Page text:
Chris Knipp Writing: Movies, Politics, Art

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PostPosted: Tue Mar 14, 2023 8:15 pm 
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An upper middle class woman swept into Chile's anti-fascist resistence

Chile '76 is a stunning, stylistically elegant political thriller that makes you feel what it's like to live in a dictatorship and get your life changed by helping the opposition. The film takes place three years after the U.S.-backed coup d’etat that toppled the pro-socialist government of President Salvador Allende in the nation’s capital of Santiago on September 11, 1973. Carmen (Aline Küppenheim), whose family lives in Santiago, is a most unlikely revolutionary. That's the beauty of it. She could be you or me. And the slow, meandering process by which Carmen's transformation takes place. An IMDb citizen critic finds it "too subtle," too "meandering." But real-life thrillers take place in slow motion, by fits and starts.

True, Carmen is not all of us. She's an upper middle class Chilean woman of the Seventies. She may feel like a well off American woman of a somewhat earlier era. She smokes too much, takes too many pills, she dresses beautifully. Her hair is soigné. She has parties and teas, carries around cakes made to perfection by the faithful Estela (Carmen Gloria Martínez). It's a comfortable, privileged life and she enjoys it. She is all about her family, the children she's brought up, her husband (Alejandro Goic), a prominent doctor, her work with the Catholic Church, her experience years ago, but well remembered with the Red Cross. Director Martelli beautifully, at leisure, captures the pleasant rhythms of this life.

Her old friend Padre Sánchez (Hugo Medina) persuades Carmen to take over the care at her summer beach house, undergoing renovation, of a wounded young man, Elias (Nicolás Sepúlveda), whom he has been hiding. It's serious. There is danger of infection. He needs antibiotics, Penicillin. Why was Padre Sánchez hiding this man? He says he's "a common criminal," but with his handsome looks, his long hair, his private manner, that doesn't seem likely. Carmen is innocent of these matters at first. It's just a project.

This is a time, a place, a culture of pulling strings, indeed Carmen wangles extra pills and much more all the time for herself, so it's only a little stretch for her to start lying to get bandages and medicine, to invent a big sick dog and a problem with the vet. Now Carmen has a new occupation. Her life rather revolves around this task, but she covers; her husband is at the hospital most of the time.

We join her in her immaculate little blue Peugeot (a wonderful touch) as Carmen goes on jaunts. The stepped up thriller action comes when she attempts to carry and receive messages for her patient, for he and his fellow activists are in constant, mortal danger and cannot communicate except in person, and he cannot walk yet.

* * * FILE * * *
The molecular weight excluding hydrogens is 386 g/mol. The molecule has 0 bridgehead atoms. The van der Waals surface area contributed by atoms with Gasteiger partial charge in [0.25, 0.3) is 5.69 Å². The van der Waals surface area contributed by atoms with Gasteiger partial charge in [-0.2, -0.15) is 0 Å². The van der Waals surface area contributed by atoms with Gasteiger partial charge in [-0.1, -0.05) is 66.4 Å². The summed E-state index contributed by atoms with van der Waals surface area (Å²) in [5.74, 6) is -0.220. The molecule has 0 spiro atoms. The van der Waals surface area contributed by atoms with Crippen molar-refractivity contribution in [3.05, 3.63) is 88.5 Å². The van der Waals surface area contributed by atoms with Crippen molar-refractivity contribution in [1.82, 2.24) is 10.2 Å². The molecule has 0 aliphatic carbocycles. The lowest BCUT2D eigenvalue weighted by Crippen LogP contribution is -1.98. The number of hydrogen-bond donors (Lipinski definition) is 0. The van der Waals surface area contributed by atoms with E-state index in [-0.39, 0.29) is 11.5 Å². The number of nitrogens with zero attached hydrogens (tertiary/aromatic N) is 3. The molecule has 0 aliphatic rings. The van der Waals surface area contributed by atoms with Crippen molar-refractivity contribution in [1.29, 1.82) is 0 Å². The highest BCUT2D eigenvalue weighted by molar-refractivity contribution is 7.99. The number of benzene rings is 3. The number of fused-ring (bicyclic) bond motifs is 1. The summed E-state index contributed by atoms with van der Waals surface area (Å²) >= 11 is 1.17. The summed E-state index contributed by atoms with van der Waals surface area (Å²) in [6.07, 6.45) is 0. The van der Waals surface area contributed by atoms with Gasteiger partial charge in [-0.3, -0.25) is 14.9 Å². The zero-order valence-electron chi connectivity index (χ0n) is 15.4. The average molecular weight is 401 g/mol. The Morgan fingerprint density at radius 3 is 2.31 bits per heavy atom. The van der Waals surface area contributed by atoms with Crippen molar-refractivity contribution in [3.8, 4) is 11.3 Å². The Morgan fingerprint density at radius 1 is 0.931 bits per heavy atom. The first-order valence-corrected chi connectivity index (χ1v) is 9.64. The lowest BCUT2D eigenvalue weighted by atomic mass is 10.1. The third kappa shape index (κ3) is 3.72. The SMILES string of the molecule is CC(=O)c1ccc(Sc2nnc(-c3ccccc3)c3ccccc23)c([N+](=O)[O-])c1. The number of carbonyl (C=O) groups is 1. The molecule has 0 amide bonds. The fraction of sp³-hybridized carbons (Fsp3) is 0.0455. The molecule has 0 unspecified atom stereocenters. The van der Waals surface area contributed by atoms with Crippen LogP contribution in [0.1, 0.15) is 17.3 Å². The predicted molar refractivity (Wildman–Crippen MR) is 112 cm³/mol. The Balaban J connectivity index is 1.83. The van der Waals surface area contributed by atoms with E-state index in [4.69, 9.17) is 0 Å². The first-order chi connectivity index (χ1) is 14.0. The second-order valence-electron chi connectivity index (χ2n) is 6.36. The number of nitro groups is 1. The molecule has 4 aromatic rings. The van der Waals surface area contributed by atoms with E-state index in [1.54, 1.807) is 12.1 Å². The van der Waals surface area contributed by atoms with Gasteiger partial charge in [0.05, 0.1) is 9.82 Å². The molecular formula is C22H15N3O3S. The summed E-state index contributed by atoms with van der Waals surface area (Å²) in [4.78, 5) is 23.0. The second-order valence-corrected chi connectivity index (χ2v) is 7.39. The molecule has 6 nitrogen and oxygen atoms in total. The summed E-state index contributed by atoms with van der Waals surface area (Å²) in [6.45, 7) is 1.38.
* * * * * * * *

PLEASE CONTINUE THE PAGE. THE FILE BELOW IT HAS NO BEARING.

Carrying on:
There are two particularly well-written, memorable scenes. After unspokenly Carmen has come to understand what she is working for and has been allowed even to think of herself as a heroine of Elias' cause. In the new government to come he half humorously promises a hospital will be named for her, or for her new code name in her communication jaunts, "Cleopatra." There is an afternoon when she goes out with her husband and another wealthy couple on the latter's sailboat,. They sit very close together. Subtly, or not so subtly, the other three's conversation hints at their endorsement of power, of repression, and we see her draw away when the other wife spews vicious anti-communist, pro-Pinochet rhetoric, Carmen literally throws up, pretending to be seasick. She is aware now. She feels differently. She is no longer one of them. She can never condone such talk or look the other way again. Her moral universe has changed.

In the other scene Carmen has gone to an unsuccessful meeting in a park some distance from Santiago. We feel her exhaustion. Impulsively, she stops on her way home at a little restaurant and orders a wine - no, a Coke - and a hot dog. A customer, a local, comes over and talks to her. In the new context his curiosity, otherwise so bland, or simply so off-key, vibrates with a menace that's all the worse for being inexplicable.

Chile,'76 succeeds so well because of this impeccable actress for whom surely this is a career best role and because of how richly the filmmakers recreate a class and lifestyle whose innocence could not be, and the omnipresent menace and physical danger in a fascist dictatorship.

Both Küppenheim and Goic have previously been in films about the Pinochet regime. For more about that and other background see the review by Ed Rampell in The Progressive Magazine.

Chile, '76/1976, 95 mins., debuted at Cannes Directors' Fortnight May 26, 2022 and showed at over two dozen other international festivals including London, Tokyo, Helsinki, Palm Springs and Santa Barbara. Screened for this review as part of New Directors/New Films of MoMA and Film at Lincoln Center (NYC), Mar. 29-Apr. 14, 2023. Opened May 5, 2023 at IFC Center (by its original title 1976) and is a New York Times "Critic's Pick." Metacritic rating 77%.


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